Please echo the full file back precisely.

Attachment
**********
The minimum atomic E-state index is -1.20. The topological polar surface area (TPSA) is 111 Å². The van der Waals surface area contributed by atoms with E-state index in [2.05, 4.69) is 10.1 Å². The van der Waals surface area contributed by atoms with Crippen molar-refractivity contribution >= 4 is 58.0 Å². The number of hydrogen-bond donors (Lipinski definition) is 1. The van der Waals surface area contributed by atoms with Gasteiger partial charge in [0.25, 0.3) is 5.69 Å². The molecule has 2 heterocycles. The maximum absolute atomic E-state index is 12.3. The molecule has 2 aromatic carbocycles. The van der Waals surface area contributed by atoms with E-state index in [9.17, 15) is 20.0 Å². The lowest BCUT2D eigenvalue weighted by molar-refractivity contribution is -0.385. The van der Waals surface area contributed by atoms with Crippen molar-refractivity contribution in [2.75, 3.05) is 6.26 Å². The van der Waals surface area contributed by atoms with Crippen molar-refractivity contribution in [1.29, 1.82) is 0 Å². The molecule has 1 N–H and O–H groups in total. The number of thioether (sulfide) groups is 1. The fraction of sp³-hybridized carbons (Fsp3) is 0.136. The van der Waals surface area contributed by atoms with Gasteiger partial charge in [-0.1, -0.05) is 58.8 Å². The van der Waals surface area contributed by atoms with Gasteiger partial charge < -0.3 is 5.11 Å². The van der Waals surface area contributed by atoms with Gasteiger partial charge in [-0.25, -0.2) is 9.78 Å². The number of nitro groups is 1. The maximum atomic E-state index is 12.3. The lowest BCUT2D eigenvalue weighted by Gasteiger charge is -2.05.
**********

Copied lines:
The minimum atomic E-state index is -1.20. The topological polar surface area (TPSA) is 111 Å². The van der Waals surface area contributed by atoms with E-state index in [2.05, 4.69) is 10.1 Å². The van der Waals surface area contributed by atoms with Crippen molar-refractivity contribution >= 4 is 58.0 Å². The number of hydrogen-bond donors (Lipinski definition) is 1. The van der Waals surface area contributed by atoms with Gasteiger partial charge in [0.25, 0.3) is 5.69 Å². The molecule has 2 heterocycles. The maximum absolute atomic E-state index is 12.3. The molecule has 2 aromatic carbocycles. The van der Waals surface area contributed by atoms with E-state index in [9.17, 15) is 20.0 Å². The lowest BCUT2D eigenvalue weighted by molar-refractivity contribution is -0.385. The van der Waals surface area contributed by atoms with Crippen molar-refractivity contribution in [2.75, 3.05) is 6.26 Å². The van der Waals surface area contributed by atoms with Crippen molar-refractivity contribution in [1.29, 1.82) is 0 Å². The molecule has 1 N–H and O–H groups in total. The number of thioether (sulfide) groups is 1. The fraction of sp³-hybridized carbons (Fsp3) is 0.136. The van der Waals surface area contributed by atoms with Gasteiger partial charge in [-0.1, -0.05) is 58.8 Å². The van der Waals surface area contributed by atoms with Gasteiger partial charge < -0.3 is 5.11 Å². The van der Waals surface area contributed by atoms with Gasteiger partial charge in [-0.25, -0.2) is 9.78 Å². The number of nitro groups is 1. The maximum atomic E-state index is 12.3. The lowest BCUT2D eigenvalue weighted by Gasteiger charge is -2.05.